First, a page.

We asked four of our internal leaders to learn about the major challenges or fears they experiences during their career and how they overcame those challenges.

At some point during your career you will have to confront your professional fears. Whether it be public speaking, interfacing with difficult customers or peers, learning industry jargon, or keeping up with the ever-changing technology landscape, there is always a new and scary skill to learn in hopes of becoming the best version of our professional selves.

We asked four of our internal leaders to learn about the major challenges or fears they experiences during their career and how they overcame those challenges.

For me, the biggest challenge in technology is always how to keep myself informed and relevant. Given the lightning speed at which the market changes, you can paint yourself in to a corner really quickly by choosing a technology that is unpopular and getting behind by only six months. We see this right now quite a bit with JavaScript frameworks. While there is always work for backend Java developers in the web services arena, most of the work is moving back in to the full-stack realm where some good JavaScript knowledge is required. I counter this by creating a solid RSS stream of news from all corners of development to map trends, then pick a new technology or tool I have never used (but is becoming popular) and spend a few hours each week experimenting with it. – Richard, Director of Applications Practice (Java/Open Source)

When I was a new manager, one of my biggest challenges was feeling as though I needed to take on everything because not only was I afraid of underperforming, but I was worried my team wasn’t “experienced” enough to handle the delegation of new tasks. This is a rookie mistake and I soon realized the best way to coach your team in new skills/responsibilities, and help offload some of your workload, is to delegate, especially if it’s a skill or area they’re interested in gaining more experience in. It’s really hard trusting others with tasks you’re accustomed to and held accountable for, but if you truly believe in them and put your trust in them, more likely than not they’ll feel empowered to perform at a high level for you. It’s a win-win situation because they’re developing new skills and responsibilities and you’re improving your management/leadership/coaching skills. –Director, Infrastructure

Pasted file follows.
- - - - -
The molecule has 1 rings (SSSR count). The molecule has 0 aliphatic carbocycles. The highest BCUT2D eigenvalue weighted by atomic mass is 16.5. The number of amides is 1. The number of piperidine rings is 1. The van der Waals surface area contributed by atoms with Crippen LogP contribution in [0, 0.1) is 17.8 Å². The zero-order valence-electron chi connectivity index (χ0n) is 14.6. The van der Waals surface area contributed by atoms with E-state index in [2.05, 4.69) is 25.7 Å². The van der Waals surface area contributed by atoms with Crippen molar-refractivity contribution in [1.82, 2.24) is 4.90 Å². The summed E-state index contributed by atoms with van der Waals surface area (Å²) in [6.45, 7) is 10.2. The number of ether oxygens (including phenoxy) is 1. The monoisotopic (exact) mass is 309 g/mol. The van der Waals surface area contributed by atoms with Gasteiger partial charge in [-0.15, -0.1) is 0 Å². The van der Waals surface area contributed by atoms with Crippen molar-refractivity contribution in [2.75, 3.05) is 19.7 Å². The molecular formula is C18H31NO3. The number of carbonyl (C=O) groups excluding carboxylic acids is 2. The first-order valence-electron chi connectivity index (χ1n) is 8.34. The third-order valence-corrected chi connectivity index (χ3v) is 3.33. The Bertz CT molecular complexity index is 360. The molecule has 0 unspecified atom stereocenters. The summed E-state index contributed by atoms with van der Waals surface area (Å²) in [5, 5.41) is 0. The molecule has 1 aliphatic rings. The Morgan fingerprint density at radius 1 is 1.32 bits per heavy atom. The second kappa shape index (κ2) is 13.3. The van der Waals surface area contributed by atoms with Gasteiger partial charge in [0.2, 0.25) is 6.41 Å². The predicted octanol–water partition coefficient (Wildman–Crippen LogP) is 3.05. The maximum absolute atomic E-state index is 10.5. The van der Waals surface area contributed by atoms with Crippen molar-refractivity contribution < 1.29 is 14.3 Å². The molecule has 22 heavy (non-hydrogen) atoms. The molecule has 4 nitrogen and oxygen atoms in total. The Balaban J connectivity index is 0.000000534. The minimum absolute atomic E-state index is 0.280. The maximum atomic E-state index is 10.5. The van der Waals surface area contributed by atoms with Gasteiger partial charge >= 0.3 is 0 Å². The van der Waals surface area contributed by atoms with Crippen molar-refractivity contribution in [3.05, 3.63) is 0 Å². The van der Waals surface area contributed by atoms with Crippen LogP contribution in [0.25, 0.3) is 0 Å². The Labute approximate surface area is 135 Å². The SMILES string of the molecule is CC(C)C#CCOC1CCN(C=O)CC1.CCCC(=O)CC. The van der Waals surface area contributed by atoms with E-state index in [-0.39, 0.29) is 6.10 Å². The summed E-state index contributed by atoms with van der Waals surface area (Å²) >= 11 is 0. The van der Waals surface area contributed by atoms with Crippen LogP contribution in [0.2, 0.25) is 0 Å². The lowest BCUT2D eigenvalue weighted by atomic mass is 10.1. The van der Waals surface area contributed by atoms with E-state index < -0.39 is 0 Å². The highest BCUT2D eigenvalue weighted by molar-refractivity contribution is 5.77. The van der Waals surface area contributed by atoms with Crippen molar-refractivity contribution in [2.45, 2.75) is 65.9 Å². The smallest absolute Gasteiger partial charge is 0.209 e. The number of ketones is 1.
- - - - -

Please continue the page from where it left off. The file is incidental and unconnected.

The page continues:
One major fear I had when beginning my career was contacting individuals and being able to speak intelligently about technology, a concept that was new to me and I wasn’t well-versed in. I was able to overcome this over time by learning to ask the right questions and building relationships with both internal Apex employees and my contractor community/base. I always researched new technologies/tools and leveraged the resources I had, including our internal technical SMEs, whenever I could. Knowing and using your resources goes a long way to overcome knowledge gaps that may be causing you anxiety! – Sarah, Sr. Recruiting Manager

I was terrified of public speaking. I would shake when I was forced to get in front of a crowd, and would often not remember much of what I had just said. But, as I took on more community evangelism, training and facilitation, and project management, it was a fear I couldn’t afford to get debilitated by if I wanted to continue down that path. I overcame by forcing myself to put myself in more situations where I was training/presenting, increased my preparation (one amazing public speaker I asked said “The best thing you can do to ease nerves is to fully know your content!”), engaged in visualization tactics (i.e. re-lived/visualized my last positive presentation), and took one hypnosis session. – Erica, Sr. Manager, Contractor Programs & Tech Philanthropy Initiatives